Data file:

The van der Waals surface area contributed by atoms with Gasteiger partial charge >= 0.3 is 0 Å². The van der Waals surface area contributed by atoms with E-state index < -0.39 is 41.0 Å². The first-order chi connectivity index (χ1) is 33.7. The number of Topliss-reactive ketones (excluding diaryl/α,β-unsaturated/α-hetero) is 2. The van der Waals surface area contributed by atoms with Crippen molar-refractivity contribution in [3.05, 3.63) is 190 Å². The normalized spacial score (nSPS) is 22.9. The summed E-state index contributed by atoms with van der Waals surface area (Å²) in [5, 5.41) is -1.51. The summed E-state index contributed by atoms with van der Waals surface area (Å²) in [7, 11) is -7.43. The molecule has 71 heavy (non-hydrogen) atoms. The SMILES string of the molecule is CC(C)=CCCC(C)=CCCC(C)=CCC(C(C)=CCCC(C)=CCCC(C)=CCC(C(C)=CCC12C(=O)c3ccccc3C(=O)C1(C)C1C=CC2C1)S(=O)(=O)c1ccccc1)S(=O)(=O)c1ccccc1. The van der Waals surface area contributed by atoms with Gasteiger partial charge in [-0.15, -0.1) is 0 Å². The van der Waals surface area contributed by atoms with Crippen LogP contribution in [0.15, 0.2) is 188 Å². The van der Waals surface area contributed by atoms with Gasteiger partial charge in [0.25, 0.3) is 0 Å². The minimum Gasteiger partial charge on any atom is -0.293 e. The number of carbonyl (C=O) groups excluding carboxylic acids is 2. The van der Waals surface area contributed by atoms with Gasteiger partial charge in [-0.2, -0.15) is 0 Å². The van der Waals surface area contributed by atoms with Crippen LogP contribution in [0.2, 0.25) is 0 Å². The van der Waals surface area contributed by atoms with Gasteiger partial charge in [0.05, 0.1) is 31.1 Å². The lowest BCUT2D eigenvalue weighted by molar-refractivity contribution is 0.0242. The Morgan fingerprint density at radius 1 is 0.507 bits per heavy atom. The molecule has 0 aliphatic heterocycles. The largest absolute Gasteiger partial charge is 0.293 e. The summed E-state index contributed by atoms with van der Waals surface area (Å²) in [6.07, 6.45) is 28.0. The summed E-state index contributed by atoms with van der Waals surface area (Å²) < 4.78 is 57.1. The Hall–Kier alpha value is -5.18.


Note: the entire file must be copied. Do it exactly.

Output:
The van der Waals surface area contributed by atoms with Gasteiger partial charge >= 0.3 is 0 Å². The van der Waals surface area contributed by atoms with E-state index < -0.39 is 41.0 Å². The first-order chi connectivity index (χ1) is 33.7. The number of Topliss-reactive ketones (excluding diaryl/α,β-unsaturated/α-hetero) is 2. The van der Waals surface area contributed by atoms with Crippen molar-refractivity contribution in [3.05, 3.63) is 190 Å². The normalized spacial score (nSPS) is 22.9. The summed E-state index contributed by atoms with van der Waals surface area (Å²) in [5, 5.41) is -1.51. The summed E-state index contributed by atoms with van der Waals surface area (Å²) in [7, 11) is -7.43. The molecule has 71 heavy (non-hydrogen) atoms. The SMILES string of the molecule is CC(C)=CCCC(C)=CCCC(C)=CCC(C(C)=CCCC(C)=CCCC(C)=CCC(C(C)=CCC12C(=O)c3ccccc3C(=O)C1(C)C1C=CC2C1)S(=O)(=O)c1ccccc1)S(=O)(=O)c1ccccc1. The van der Waals surface area contributed by atoms with Gasteiger partial charge in [-0.15, -0.1) is 0 Å². The van der Waals surface area contributed by atoms with Crippen LogP contribution in [0.15, 0.2) is 188 Å². The van der Waals surface area contributed by atoms with Gasteiger partial charge in [0.25, 0.3) is 0 Å². The minimum Gasteiger partial charge on any atom is -0.293 e. The number of carbonyl (C=O) groups excluding carboxylic acids is 2. The van der Waals surface area contributed by atoms with Gasteiger partial charge in [-0.2, -0.15) is 0 Å². The van der Waals surface area contributed by atoms with Crippen LogP contribution in [0.2, 0.25) is 0 Å². The van der Waals surface area contributed by atoms with Gasteiger partial charge in [0.05, 0.1) is 31.1 Å². The lowest BCUT2D eigenvalue weighted by molar-refractivity contribution is 0.0242. The Morgan fingerprint density at radius 1 is 0.507 bits per heavy atom. The molecule has 0 aliphatic heterocycles. The largest absolute Gasteiger partial charge is 0.293 e. The summed E-state index contributed by atoms with van der Waals surface area (Å²) in [6.07, 6.45) is 28.0. The summed E-state index contributed by atoms with van der Waals surface area (Å²) < 4.78 is 57.1. The Hall–Kier alpha value is -5.18.